The real estate investment trust, led by Chairman and Chief Executive Officer Mitchell Morgan, owns 94 properties in middle- income suburbs of Philadelphia, New York, Baltimore and Washington, according to the regulatory filing. Total revenue climbed by almost 50 percent to $130.8 million last year.
“These properties give them a big portfolio that’s generating a lot of income that will be attractive to public market investors,” said Ben Thypin, director of market analysis for Real Capital Analytics Inc., a New York-based researcher. “Prior to this, they didn’t have the scale to justify being a public firm.”
Read More: http://www.bloomberg.com/news/2011-07-27/morgan-properties-seeks-800-million-in-ipo-of-apartment-building-owner.html
Four private-equity firms are leading investor groups seeking to buyAnglo Irish Bank Corp.’s $9.65 billion of U.S. property loans, according to two people with knowledge of the sale process.
Centerbridge Capital Partners LLC is teaming with American International Group Inc. (AIG), Paulson & Co. and BlackRock Inc. (BLK)to make a bid, while Blackstone Group LP (BX) is working withDeutsche Bank AG (DBK), said the people, who asked not to be named because the process is private. TPG Capital is pairing with LoanCore Capital LLC, while KKR & Co. is with Westbrook Partners LLC, the people said. The groups may ultimately opt not to submit offers and coalitions may change before bids are due Aug. 9, they said.
The firms are weighing offers for the entire portfolio of 248 loans, tied to buildings from Manhattan to Beverly Hills, California, and may sell them in pieces to property owners or other private-equity companies after the purchase, the people said. The competition underscores the appetite for real estate by buyout firms that are pushing deeper into acquisitions at the expense of smaller companies seeking deals.
“These consortia may be leading this process because they have sufficient firepower and expertise to take down the whole portfolio,” said Ben Thypin, director of market analysis for Real Capital Analytics Inc. in New York. “A winning consortium is likely to retain some of the assets and quickly flip the rest to smaller firms that were unable to compete in the auction.”
Read More: http://www.bloomberg.com/news/2011-07-14/private-equity-groups-said-to-vie-for-anglo-irish-u-s-real-estate-loans.html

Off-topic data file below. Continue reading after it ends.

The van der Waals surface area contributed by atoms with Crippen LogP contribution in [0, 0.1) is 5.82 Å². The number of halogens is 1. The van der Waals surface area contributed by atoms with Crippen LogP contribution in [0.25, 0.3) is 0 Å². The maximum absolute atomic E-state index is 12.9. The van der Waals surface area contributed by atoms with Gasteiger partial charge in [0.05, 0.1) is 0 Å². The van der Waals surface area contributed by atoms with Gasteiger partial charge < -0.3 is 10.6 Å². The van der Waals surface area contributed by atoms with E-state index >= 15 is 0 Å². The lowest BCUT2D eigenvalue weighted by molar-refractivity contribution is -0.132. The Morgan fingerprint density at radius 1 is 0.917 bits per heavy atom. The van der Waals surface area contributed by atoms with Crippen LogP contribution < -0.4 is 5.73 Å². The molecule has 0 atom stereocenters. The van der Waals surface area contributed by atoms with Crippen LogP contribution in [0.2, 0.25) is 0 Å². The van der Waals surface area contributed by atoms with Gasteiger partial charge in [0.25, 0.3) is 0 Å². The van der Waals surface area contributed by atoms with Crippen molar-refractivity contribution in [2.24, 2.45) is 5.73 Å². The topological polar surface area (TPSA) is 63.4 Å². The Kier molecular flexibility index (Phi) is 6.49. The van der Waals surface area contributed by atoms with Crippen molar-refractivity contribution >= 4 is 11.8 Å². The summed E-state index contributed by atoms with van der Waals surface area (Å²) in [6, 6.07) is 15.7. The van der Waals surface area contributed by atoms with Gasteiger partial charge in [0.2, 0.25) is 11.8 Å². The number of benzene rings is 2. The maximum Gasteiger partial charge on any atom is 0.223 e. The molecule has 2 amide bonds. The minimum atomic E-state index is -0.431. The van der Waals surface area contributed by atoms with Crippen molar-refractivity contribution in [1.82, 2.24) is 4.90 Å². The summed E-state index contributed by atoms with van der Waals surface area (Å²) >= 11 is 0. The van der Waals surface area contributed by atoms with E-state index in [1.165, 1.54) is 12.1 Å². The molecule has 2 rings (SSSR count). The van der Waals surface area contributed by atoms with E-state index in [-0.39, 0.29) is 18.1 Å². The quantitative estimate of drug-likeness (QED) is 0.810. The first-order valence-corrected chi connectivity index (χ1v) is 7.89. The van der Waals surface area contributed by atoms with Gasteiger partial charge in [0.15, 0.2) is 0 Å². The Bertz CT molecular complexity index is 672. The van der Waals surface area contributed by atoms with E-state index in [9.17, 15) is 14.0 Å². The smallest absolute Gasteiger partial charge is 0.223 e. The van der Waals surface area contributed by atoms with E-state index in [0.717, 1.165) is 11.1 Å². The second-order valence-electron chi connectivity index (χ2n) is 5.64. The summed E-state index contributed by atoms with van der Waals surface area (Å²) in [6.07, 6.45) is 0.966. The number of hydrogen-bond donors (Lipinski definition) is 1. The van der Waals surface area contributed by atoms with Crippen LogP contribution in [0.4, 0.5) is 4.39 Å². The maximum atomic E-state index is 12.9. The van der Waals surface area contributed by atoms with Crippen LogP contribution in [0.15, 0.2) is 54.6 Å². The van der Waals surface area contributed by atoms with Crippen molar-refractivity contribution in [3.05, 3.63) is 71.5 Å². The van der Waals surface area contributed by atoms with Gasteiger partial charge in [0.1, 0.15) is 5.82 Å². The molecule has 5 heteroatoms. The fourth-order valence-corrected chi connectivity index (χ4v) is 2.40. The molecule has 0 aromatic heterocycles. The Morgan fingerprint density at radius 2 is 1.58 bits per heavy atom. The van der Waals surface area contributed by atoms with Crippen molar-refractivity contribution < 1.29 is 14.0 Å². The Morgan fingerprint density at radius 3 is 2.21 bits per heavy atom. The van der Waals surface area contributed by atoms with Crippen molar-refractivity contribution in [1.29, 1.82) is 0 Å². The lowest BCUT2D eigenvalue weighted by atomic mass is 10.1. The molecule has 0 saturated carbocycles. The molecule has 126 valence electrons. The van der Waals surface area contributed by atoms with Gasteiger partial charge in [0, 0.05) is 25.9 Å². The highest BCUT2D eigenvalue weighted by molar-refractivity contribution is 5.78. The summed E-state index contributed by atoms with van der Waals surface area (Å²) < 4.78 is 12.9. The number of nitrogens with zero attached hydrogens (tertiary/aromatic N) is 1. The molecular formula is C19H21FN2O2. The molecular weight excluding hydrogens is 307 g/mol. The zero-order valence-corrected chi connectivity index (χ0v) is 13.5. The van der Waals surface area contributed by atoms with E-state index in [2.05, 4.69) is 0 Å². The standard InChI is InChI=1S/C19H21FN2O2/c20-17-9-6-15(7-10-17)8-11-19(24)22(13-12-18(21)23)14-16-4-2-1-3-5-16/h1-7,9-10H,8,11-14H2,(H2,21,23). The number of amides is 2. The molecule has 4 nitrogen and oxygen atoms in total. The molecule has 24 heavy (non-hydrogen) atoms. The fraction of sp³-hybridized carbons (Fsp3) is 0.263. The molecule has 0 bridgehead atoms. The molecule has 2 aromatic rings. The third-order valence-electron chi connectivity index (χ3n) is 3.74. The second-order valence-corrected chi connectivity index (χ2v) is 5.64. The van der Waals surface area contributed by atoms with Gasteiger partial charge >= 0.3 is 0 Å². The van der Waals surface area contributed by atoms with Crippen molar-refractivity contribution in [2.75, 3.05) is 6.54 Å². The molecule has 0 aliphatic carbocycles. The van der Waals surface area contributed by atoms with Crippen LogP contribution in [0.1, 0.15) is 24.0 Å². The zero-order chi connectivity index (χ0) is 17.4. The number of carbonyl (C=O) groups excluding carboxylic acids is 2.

Commercial property is showing signs of life as overseas buyers purchased $447.9 million worth in the first six months of 2011, according to Real Capital Analytics Inc., a New York-based researcher. That’s almost 10 times the $48.1 million in all of 2010 and twice the $209.5 million in 2009.
Drawn by a weakening dollar and low prices, overseas commercial-property investors probably aren’t looking for profits from quick resales, a practice that helped fuel a condominium-building boom, said Ben Thypin, Real Capital’s market-analysis director.
“The large-scale projects indicate the interest to stay in the market a significant amount of time,” he said in a telephone interview. “I think of Miami more along the lines of a San Francisco or Manhattan.”
Read More: http://www.bloomberg.com/news/2011-07-12/miami-seeking-budget-relief-looks-abroad-to-revive-commercial-real-estate.html
Lately it seems developer Aby Rosen's every business relationship is worthy of its own daytime soap opera. While Rosen and his company RFR Holding have been in the news a lot since the downturn hit because of struggles at 610 Lexington Avenue, which is on the brink of foreclosure, and because of a split with hotelier Ian Schrager, in the last few months the headlines have been even more fast, furious -- and personal -- than normal.
...Still, some say that Rosen's back--to--back disputes seem to be more than just a coincidence. "There are enough of these disputes that it does raise questions about something going on," said Ben Thypin, senior market analyst at real estate data firm Real Capital Analytics.
Read More: http://therealdeal.com/newyork/articles/aby-fires-back
“The market environment for sellers has improved,” says Ben Thypin, a senior market analyst for RCA.
Still, the sheer volume, specifically in the bubble markets, comes as a surprise to some. “We didn’t expect to have the high volume of trades from both sellers and lenders,” says Nick Ingle, director of capital markets at the Phoenix office of Hendricks & Partners.
Two big servicers, New York-based Centerline Capital Corp., and Miami-based LNR Property Corp., also made their way on the list. “It’s an opportune time [for lenders] to sell because pricing is higher than a lot of people would have expected,” Ingle says. “When they can, they’re taking aggressive actions to dispose of these assets and move forward.”
In the distressed category, Thypin says that Lembi and Cuyahoga Falls, Ohio-based Karam Managed Properties were motivated by their banks to sell. “A lot of these are still pressured sales,” he says. “It could be that lenders feel comfortable with these properties selling now that values have improved.”
Ben Carlos Thypin
I am currently the co-founder of Quantierra, the world's first data driven real estate brokerage and investment manager. In my former life as Director of Market Analysis at Real Capital Analytics, I worked with press outlets large and small to provide them with great data and insightful commentary. Here are some of the results of this collaboration. For the rest, please check out the News Archive.